By gardening more, I have saved thousands of dollars on our family grocery budget. Now, all we ever buy from a store are paper products, cleaning supplies on occasion & pet food.   I can't tell you the last time I set foot into a grocery store or seen the "inside aisles" of a grocery store at that.  We shop at farmers markets to supplement our food needs, but for the majority, we eat from of our gardens.  Gardening will save you so much money, and it's great for your soul too.  You'd be surprised at the amount of pride that comes from that homegrown tomato you eat for lunch, or the spaghetti squash you bake in the oven for supper.   Growing your own food saves you money now and later.  Just think of all of your medical problems you can rid yourself of when you start eating real, organic food you grow in your own backyard.

We've saved a great deal of money by owning chickens.  They have provided us with a beautiful experience of raising them and a nutrient dense protein for our diet.  While it does cost a little bit of money to get a coop ready for them, it's a wonderful investment for anyone who is serious about learning how to become more self-sufficient.  Raising your own food will save you money, and bring a great sense of pride.

We started raising goats for a few reasons. #1, we wanted the milk, butter, cheese etc. #2, they are wonderful companions. Smarter than most dogs and way less work as far as I'm concerned.  Adding goats to our small urban homestead was one of the best decisions we've made.

Since we grow most of the food we eat, we had to learn how to preserve our harvests so nothing went to waste.  Using a freezer should be used with caution as the "shelf life" of frozen foods usually don't last as long or the quality can go down with time due to freezer-burn.  If the power goes out, you've got a problem too. If you were without power for any length of time and had to consume an entire freezer of food before it went to waste, you probably wouldn't be too happy about it.   We choose to can our homegrown fruits and vegetables so that they are "ready to eat", and don't need refrigeration.  Being able to safely and adequately "put up" what we grow in our gardens saves us thousands of dollars each year.  We could eat out of our canned goods, for quite some time and be very happy about it too. We only can what we like and we eat from our pantry on a daily basis.  Waste not, want not.

Building our Food Storage.
Since we wanted to save money on food, we needed to learn how to build food storage.  Most people think about food storage as being a dusty set of foods that you don't really like, being stored away under the bed in case of a major catastrophe. For us, it's quite the opposite. While I may have food stored under our beds, it's defiantly not because we don't eat it.  WE EAT OUR FOOD STORAGE.    The key to building a successful food storage for your family is to purchase a little bit at a time, and not going into debt to accumulate your food storage. Only buy things you like. Only buy what your family enjoys. Start by ordering or shopping for one item a week.  You'd be surprised with how quickly time goes by and before you know it you're storing food in every nook and cranny of your house. Especially if you live in a small house like we do.    Another benefit of having rice, beans, dried fruit, dried vegetables, flour, sugar, salt, milk etc. on hand at any time is that you basically have endless possibilities for meals when you combine your homegrown produce with your food storage "staples".  Start with your basic "staples" and once you have a good stock of those, treat yourself to more "indulgent" type of food storage items that you might find.  Brownie mix & fruit punch could really cheer you up if you're having a really, really bad day.  (think.. "catastrophe moment")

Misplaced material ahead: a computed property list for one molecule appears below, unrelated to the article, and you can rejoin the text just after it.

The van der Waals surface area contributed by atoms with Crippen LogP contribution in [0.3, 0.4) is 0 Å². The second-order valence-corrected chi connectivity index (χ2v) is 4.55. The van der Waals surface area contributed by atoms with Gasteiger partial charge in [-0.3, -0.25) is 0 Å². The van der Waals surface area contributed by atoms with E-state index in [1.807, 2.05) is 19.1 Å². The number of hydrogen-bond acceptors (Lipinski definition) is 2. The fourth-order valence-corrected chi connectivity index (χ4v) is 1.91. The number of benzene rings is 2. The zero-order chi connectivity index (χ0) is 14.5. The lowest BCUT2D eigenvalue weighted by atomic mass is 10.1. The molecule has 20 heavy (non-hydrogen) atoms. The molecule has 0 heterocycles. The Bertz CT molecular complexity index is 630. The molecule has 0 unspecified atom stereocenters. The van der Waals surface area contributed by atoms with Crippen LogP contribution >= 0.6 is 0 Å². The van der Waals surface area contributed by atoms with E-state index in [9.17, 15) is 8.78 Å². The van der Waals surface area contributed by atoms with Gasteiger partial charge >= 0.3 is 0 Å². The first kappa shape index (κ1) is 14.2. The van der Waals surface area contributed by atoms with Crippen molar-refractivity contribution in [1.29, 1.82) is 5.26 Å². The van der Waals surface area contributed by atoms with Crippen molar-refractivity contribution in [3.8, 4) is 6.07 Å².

Work from Home.
We were fortunate enough that my husbands job could pay all of our monthly expenditures.  I knew that quitting my job might make us cut back a little bit on our spending, but for the most part we haven't really noticed a significant difference in our finances because of everything we're doing at the homestead to save ourselves money.   By doing all of the things I've just mentioned above, we've saved more money than I can count, and to me, being at home and becoming a full time homesteader has been worth it.  I save money, I'm not as stressed out, and my family as a whole has benefited because of this change.   Homesteading allows you opportunities to still work from home if you choose. I've been blessed with the ability to blog about our lives here on the homestead, and make a living doing what I love. Gardening, photography, spending time with my kids, raising animals...it's allowed me this great opportunity to make money and do what I love at the same time.  Quitting my job to become a full-time homesteader was one of the best things I ever did.  For my health. For my family. For me.

Made With Love By The Dutch Lady Designs